Friday, July 26, 2013

Review: 'Otis Redding: The Complete Stax/Volt Singles Collection'

His tragic plane crash on December 10, 1967, left Otis Redding with an unfairly abbreviated career. It had only been seven years since he released his first record, “Shout Bamalama,” on Confederate Records. Of course, Redding’s best-loved sides came out on Stax/Volt, and Atco’s relentless posthumous release campaign left the King of Soul with a hefty singles discography 36-discs strong. With the exception of a couple of early records on the Confederate and Alshire labels, they’re all on Shout Factory’s new box set Otis Redding: The Complete Stax/Volt Singles Collection. That’s a total of seventy A and B sides, all presented in the original, bone-vibrating mono mixes that best convey Booker T. & the M.G.s’ transcendent chunkiness.

Because he was the first soul star to make LPs as essential as his singles, The Complete Stax/Volt Singles isn’t all the Otis you’ll ever need. Otis Blue and Dictionary of Soul are particularly indispensible, but so is Shout Factory’s new set, which fills in all the gaps. Obviously, all of the hits are here, but the inclusion of those posthumous releases and B-sides (would you believe the classics “Mr. Pitiful” and “Hard to Handle” were flip sides?) give voice to a lot of his hottest album cuts (“Ole Man Trouble,” “I’m Sick Y’all,” “Sweet Lorene”), live performances (essential renditions of “I’ve Been Loving You Too” and “Try a Little Tenderness” from the Monterey Pop Festival), and oddities (a version of “Mary Had a Little Lamb” he finishes off with some crazed, James Brown shrieks), so we get a well-rounded portrait of the man’s career.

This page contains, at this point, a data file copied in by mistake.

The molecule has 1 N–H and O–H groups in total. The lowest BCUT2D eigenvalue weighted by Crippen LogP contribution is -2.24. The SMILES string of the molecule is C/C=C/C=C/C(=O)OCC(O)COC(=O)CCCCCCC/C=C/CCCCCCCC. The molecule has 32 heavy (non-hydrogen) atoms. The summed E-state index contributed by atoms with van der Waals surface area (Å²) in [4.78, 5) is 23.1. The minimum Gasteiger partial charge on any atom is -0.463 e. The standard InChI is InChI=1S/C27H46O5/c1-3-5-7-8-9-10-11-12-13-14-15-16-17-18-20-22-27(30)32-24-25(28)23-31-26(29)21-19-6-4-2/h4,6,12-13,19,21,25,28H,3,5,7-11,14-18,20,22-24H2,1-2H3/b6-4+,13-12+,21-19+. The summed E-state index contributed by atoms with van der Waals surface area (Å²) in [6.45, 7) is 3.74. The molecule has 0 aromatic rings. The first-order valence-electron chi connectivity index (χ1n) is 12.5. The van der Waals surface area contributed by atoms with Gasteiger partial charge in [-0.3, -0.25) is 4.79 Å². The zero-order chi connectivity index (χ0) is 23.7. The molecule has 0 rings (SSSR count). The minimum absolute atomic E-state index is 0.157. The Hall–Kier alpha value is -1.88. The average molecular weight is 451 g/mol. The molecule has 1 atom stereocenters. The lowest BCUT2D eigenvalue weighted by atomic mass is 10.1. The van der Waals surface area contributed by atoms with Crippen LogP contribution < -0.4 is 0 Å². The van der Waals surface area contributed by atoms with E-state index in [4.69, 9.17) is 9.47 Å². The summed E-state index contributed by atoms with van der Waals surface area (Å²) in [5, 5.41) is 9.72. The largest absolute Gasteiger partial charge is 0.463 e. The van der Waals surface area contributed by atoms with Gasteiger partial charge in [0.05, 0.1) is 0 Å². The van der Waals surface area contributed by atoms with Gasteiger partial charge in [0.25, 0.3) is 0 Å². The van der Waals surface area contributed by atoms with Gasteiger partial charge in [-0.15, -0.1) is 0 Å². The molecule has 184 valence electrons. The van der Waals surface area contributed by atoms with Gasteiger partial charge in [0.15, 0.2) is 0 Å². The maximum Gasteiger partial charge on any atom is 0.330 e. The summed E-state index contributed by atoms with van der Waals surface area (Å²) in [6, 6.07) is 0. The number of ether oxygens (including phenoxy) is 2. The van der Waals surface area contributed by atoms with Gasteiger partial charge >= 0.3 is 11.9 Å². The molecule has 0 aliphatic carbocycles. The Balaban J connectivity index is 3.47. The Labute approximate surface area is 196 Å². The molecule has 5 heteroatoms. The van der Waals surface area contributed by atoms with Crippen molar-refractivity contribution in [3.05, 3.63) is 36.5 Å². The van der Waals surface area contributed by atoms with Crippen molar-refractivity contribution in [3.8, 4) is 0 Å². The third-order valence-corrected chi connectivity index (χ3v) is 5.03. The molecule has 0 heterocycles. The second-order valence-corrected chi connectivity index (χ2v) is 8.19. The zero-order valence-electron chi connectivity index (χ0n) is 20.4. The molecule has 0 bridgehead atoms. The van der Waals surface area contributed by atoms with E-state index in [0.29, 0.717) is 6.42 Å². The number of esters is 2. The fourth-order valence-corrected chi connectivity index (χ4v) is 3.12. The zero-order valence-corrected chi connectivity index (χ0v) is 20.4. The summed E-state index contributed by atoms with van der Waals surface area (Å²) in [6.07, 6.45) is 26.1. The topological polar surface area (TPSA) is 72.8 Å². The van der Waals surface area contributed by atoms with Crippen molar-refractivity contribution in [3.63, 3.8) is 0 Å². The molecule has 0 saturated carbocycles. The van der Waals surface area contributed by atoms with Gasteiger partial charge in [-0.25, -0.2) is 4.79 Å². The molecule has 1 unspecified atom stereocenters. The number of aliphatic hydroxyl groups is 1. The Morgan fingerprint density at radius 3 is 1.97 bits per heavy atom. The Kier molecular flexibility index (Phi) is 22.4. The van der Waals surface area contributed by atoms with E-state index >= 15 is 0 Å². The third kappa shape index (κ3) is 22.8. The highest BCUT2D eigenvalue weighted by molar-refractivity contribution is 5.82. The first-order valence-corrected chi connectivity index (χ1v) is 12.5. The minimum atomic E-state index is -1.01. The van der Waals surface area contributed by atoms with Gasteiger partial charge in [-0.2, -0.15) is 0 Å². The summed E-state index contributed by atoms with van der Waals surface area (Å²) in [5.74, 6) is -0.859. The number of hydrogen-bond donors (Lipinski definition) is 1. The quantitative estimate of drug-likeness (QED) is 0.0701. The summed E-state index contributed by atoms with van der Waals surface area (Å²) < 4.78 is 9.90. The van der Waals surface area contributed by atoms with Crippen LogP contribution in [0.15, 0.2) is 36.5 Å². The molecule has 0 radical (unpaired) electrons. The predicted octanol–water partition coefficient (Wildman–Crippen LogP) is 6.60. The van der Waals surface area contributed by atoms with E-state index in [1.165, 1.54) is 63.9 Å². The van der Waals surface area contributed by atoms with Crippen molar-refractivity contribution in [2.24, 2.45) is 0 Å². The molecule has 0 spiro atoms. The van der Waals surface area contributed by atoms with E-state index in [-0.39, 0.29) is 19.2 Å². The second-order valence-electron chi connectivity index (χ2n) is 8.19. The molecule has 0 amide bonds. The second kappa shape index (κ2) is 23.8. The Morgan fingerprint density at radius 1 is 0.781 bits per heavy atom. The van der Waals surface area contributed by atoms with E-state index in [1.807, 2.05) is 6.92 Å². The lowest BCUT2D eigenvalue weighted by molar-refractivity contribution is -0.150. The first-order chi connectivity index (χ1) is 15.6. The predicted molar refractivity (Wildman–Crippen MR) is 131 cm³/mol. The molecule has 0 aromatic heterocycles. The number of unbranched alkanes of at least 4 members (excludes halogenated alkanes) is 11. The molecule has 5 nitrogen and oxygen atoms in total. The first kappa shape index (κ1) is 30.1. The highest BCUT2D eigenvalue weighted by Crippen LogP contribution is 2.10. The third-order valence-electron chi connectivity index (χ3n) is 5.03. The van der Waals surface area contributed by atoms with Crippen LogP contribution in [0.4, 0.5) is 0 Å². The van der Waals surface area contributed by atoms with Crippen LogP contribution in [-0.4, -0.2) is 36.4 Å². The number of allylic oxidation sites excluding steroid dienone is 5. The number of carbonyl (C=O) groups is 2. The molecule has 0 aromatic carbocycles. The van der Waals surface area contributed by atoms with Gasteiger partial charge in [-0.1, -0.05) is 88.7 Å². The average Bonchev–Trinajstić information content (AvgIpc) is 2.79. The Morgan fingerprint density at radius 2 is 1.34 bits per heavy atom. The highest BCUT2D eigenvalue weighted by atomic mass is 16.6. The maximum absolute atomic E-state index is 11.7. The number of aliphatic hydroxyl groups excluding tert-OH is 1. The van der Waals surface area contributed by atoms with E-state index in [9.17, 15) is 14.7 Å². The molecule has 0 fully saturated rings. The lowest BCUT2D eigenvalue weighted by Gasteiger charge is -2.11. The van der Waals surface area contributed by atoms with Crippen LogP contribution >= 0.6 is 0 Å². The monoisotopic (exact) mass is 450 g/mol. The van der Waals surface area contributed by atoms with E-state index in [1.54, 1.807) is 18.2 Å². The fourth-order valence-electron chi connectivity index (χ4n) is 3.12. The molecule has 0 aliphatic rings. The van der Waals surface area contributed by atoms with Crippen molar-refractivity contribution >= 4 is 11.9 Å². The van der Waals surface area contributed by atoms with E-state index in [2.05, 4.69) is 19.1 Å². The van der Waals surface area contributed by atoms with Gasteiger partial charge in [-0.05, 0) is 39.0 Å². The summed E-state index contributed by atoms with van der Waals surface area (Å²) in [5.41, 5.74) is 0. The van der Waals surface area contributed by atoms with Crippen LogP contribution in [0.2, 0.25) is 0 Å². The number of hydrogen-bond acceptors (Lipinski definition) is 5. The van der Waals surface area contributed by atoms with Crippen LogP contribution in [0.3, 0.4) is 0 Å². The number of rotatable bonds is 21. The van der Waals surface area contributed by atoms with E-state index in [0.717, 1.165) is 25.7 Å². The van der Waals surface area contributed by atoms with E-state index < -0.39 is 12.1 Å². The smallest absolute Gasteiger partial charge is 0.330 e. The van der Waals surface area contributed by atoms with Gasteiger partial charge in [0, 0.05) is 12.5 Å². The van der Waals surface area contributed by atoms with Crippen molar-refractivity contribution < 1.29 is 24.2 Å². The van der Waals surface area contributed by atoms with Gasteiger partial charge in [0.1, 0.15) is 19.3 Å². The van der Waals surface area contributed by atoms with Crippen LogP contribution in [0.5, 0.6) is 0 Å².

The packaging is gorgeous too, with full-size, full-color reproductions of each A and B-side with all vintage dirt rings, pen marks, punctures, wears, and tears intact from Billy Vera’s astonishing personal record collection. What’s missing are any extensive notes or essays. We get basic personnel information and that’s it. We don’t even get release dates or chart positions. That’s a significant informational oversight. As far as musical oversights go, there aren’t any, just seventy tracks of the most brain-boilingly exciting soul ever made.

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